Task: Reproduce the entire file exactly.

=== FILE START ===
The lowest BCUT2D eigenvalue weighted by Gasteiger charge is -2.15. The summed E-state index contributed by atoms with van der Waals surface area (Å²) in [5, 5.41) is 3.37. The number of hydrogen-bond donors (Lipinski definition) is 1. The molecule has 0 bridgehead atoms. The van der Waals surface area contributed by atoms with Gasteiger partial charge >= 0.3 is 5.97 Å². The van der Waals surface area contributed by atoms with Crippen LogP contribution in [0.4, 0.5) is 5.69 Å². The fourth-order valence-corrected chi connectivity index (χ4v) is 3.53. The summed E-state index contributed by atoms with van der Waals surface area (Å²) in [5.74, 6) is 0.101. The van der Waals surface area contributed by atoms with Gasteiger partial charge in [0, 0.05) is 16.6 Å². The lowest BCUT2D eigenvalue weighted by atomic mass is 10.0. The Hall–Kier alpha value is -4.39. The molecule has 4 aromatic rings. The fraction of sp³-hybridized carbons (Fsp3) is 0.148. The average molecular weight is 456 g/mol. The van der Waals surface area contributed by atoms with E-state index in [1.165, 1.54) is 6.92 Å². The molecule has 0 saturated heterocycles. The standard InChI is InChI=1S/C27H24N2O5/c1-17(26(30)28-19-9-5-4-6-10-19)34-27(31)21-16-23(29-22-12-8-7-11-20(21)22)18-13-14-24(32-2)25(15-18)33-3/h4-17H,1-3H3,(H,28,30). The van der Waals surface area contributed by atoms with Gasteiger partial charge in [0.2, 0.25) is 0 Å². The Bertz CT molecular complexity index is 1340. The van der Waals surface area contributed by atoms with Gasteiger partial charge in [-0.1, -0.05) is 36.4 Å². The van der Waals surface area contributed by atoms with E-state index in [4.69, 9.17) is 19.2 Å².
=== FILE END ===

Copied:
The lowest BCUT2D eigenvalue weighted by Gasteiger charge is -2.15. The summed E-state index contributed by atoms with van der Waals surface area (Å²) in [5, 5.41) is 3.37. The number of hydrogen-bond donors (Lipinski definition) is 1. The molecule has 0 bridgehead atoms. The van der Waals surface area contributed by atoms with Gasteiger partial charge >= 0.3 is 5.97 Å². The van der Waals surface area contributed by atoms with Crippen LogP contribution in [0.4, 0.5) is 5.69 Å². The fourth-order valence-corrected chi connectivity index (χ4v) is 3.53. The summed E-state index contributed by atoms with van der Waals surface area (Å²) in [5.74, 6) is 0.101. The van der Waals surface area contributed by atoms with Gasteiger partial charge in [0, 0.05) is 16.6 Å². The lowest BCUT2D eigenvalue weighted by atomic mass is 10.0. The Hall–Kier alpha value is -4.39. The molecule has 4 aromatic rings. The fraction of sp³-hybridized carbons (Fsp3) is 0.148. The average molecular weight is 456 g/mol. The van der Waals surface area contributed by atoms with E-state index in [1.165, 1.54) is 6.92 Å². The molecule has 0 saturated heterocycles. The standard InChI is InChI=1S/C27H24N2O5/c1-17(26(30)28-19-9-5-4-6-10-19)34-27(31)21-16-23(29-22-12-8-7-11-20(21)22)18-13-14-24(32-2)25(15-18)33-3/h4-17H,1-3H3,(H,28,30). The van der Waals surface area contributed by atoms with Gasteiger partial charge in [0.2, 0.25) is 0 Å². The Bertz CT molecular complexity index is 1340. The van der Waals surface area contributed by atoms with Gasteiger partial charge in [-0.1, -0.05) is 36.4 Å². The van der Waals surface area contributed by atoms with E-state index in [4.69, 9.17) is 19.2 Å².